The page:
Equinor Largest Field Oil Production To Begin in 2024



Equinor energy company is commencing oil production at the largest field in the Norwegian sector of the Barents Sea in the fourth quarter of 2024

Later this year, a Norwegian state-owned multinational energy company Equinor, will start production of a major oil and gas field named after Johan Castberg, the first Norwegian Minister of Social Affairs, about 150 miles off Norway's northern coast. The delay in field commissioning and the estimated recoverable reserves of 450-650 million barrels of oil equivalent are indicative of the complex challenges the energy sector faces. Uncertainties in the resource base significantly impacted project viability, while global events like the Covid pandemic as well as the high costs associated with production equipment complicated financial planning and investment decisions.

The creation of a Floating Production, Storage and Offloading unit (FPSO) has halved the estimated cost of the project. As a result, the original minimum margins have been reduced from $70 to Equinor's current estimate of $30 per barrel. FPSO Johan Castberg is currently in a shipyard in mainland Norway where Aker Solutions is installing the latest production systems. FPSO is designed to produce up to 190,000 barrels from 18 production wells, to be supported by 12 injection wells. Oil and gas production will take at least 30 years as Equinor expects. So far, some other fairly large oil and gas fields have been geologically explored in the vicinity of Johan Castberg.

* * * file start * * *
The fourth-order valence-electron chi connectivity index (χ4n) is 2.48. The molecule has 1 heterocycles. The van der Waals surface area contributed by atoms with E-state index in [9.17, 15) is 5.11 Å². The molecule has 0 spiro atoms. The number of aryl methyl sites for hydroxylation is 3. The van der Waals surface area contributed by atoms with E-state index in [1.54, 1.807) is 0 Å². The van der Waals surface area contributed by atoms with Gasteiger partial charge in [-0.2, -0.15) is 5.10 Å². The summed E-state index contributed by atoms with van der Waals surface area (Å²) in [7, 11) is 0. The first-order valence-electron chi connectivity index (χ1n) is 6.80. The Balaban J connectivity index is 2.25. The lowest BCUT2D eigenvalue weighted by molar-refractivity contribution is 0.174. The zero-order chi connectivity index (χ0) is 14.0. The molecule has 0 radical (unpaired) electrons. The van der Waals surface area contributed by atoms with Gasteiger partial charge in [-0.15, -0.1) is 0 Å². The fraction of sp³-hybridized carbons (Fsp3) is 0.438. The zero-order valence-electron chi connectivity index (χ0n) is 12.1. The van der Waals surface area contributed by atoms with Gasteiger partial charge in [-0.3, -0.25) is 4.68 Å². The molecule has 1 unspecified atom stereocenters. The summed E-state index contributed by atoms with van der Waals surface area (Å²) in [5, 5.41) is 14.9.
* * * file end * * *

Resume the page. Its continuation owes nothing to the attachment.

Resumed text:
Many Norwegian politicians are strongly in favour of the green agenda and the reduction of fossil fuels. Lars Haltbrekken, a Member of Norwegian Parliament, SLP MP, has criticised Trygve Slagsvold Vedum, Minister of Finance, saying that he misleads the society and exaggerates the revenues from the Castberg field by a factor of three. It was revealed that the promised total revenue of NOK 1,500 billion over 30 years has been reduced to about a third, namely, to NOK 414-598 billion.

The exaggeration of revenues from fossil fuel extraction increases the risk that new large, polluting oil and gas developments are likely to start, the SLP MP said.

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